Joshimath and many other towns in Uttarakhand are endangered. So far, not much is done to have a relook into what has happened After a few months, we seem to forget things.
Policy planners should seriously think about all the projects in the Himalayas. They must ensure dignity, sanctity and serenity of the Himalayas and its sacred rivers worshipped by all. One should not destroy our heritage of the Uttarakhand region. It is our identity.
The incidents reveal that the projects in Uttarakhand so far are not giving any employment to the local people. Whether in Tapovan or Silkyara tunnel, most of the workers and labourers working are from outside the state, which reflects how the companies do not trust local people and bring in outsiders to get their things done.
The servile media converts every tragedy into an event and focuses these events in such a way that people don’t discuss the real issue of safety and protection of the Himalayas. As the rescue operation has succeeded, it is time the government to seriously ponder over and order an audit of all the projects in the Himalayan region.
I am still remembering the warning by legendary poet Girda about this 'development’. He was a visionary. He still reminds us about the Himalayas and development.
Says Girda:
एक तरफ बर्बाद बस्तियाँ – एक तरफ हो तुम।
एक तरफ डूबती कश्तियाँ – एक तरफ हो तुम।
एक तरफ हैं सूखी नदियाँ – एक तरफ हो तुम।
एक तरफ है प्यासी दुनियाँ – एक तरफ हो तुम।
अजी वाह! क्या बात तुम्हारी,
तुम तो पानी के व्योपारी,
खेल तुम्हारा, तुम्हीं खिलाड़ी,
बिछी हुई ये बिसात तुम्हारी,
सारा पानी चूस रहे हो,
नदी-समन्दर लूट रहे हो,
गंगा-यमुना की छाती पर
कंकड़-पत्थर कूट रहे हो,
उफ!! तुम्हारी ये खुदगर्जी,
चलेगी कब तक ये मनमर्जी,
जिस दिन डोलगी ये धरती,
सर से निकलेगी सब मस्ती,
महल-चौबारे बह जायेंगे
खाली रौखड़ रह जायेंगे
बूँद-बूँद को तरसोगे जब -
बोल व्योपारी – तब क्या होगा?
नगद – उधारी – तब क्या होगा?
आज भले ही मौज उड़ा लो,
नदियों को प्यासा तड़पा लो,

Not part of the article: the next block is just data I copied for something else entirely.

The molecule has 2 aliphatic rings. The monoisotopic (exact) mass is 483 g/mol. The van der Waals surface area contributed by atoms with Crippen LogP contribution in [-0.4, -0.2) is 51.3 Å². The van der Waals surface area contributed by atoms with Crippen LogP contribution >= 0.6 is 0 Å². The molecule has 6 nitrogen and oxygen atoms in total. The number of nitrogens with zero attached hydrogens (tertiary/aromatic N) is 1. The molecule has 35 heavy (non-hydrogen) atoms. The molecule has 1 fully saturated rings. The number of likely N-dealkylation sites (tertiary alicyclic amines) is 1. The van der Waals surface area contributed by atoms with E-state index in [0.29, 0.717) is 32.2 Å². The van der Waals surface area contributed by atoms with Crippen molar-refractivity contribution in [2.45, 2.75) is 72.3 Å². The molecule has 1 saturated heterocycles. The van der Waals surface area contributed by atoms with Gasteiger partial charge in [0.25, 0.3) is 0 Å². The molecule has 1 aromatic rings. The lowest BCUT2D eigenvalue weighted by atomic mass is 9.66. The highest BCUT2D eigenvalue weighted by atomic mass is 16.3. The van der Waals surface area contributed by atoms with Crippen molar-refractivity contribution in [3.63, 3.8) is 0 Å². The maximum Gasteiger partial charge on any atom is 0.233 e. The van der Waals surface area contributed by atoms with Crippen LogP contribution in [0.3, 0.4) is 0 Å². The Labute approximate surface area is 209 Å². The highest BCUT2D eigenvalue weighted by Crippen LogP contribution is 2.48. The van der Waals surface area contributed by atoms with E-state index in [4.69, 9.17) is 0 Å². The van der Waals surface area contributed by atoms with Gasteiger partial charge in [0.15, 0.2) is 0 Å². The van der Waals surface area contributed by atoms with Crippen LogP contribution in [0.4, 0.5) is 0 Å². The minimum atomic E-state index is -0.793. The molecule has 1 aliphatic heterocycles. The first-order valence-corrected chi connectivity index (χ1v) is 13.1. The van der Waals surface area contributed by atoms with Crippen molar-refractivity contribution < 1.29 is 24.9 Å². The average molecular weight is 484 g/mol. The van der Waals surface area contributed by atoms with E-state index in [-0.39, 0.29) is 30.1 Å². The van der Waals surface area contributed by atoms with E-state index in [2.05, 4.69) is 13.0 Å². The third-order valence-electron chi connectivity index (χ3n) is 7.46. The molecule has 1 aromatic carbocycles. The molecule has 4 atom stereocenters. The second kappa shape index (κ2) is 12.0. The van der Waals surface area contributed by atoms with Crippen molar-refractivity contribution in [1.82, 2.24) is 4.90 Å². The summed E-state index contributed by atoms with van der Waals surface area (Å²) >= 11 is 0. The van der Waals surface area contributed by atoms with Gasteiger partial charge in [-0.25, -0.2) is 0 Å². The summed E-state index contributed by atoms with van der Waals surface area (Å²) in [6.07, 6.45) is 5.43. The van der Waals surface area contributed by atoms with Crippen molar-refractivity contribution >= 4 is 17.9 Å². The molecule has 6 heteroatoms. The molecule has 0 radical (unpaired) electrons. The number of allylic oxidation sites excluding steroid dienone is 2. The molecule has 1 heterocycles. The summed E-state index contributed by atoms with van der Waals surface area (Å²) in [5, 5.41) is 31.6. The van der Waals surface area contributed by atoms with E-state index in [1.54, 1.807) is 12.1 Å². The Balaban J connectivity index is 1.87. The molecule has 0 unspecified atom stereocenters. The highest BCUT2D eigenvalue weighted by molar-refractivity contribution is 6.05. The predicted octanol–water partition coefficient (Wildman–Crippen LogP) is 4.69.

गंगा को कीचड़ कर डालो,
लेकिन डोलेगी जब धरती – बोल व्योपारी – तब क्या होगा?
वर्ल्ड बैंक के टोकनधारी – तब क्या होगा ?
योजनकारी – तब क्या होगा ?
नगद-उधारी तब क्या होगा ?
एक तरफ हैं सूखी नदियाँ – एक तरफ हो तुम।
एक तरफ है प्यासी दुनियाँ – एक तरफ हो तुम।
(Rough translation:
On one side are the ruined settlements – on other side is you.
On one side are sinking boats – on other side is you.
On one side there are dry rivers – on other side is you.
On one side is the thirsty world – on other side is you.
But wow! what about you,
You are a water merchant,
The game is yours, you are the player,
You have laid out this chessboard,
You are sucking all the water,
You are plundering the rivers and seas,
On the chest of Ganga-Yamuna
You are crushing pebbles and stones,
Ouch! This selfishness of yours,
How long will this whim continue?
The day this earth shakes,
All the fun will come out of your head,
Palaces and squares will be washed away
Only empty ashes will be left
When you yearn for every drop -
Speak trader – what will happen then?
Cash – credit – what will happen then?
Even if you have fun today,
Make the rivers thirsty,
Turn Ganga into mud,
But what will happen when the earth shakes – says businessman?
World Bank token holders – what will happen then?
Planner – What will happen then?
What will happen then for your borrowed cash?
On one side there are dry rivers – on other side is you.
On one side is the thirsty world – on other side is you.)
These wise words of Girda, a people’s poet of Uttarakhand, are still valid for us all. Will we ever learn our lesson? The Himalayas need our attention. They enchant us and give us enormous joy, standing for us as our borders. It is time we bow to its might and respect it and enjoy its beautiful localities for which a bit of inconvenience should be acceptable to all.
*Human rights defender. Facebook: X: @freetohumanity. Skype: @vbrawat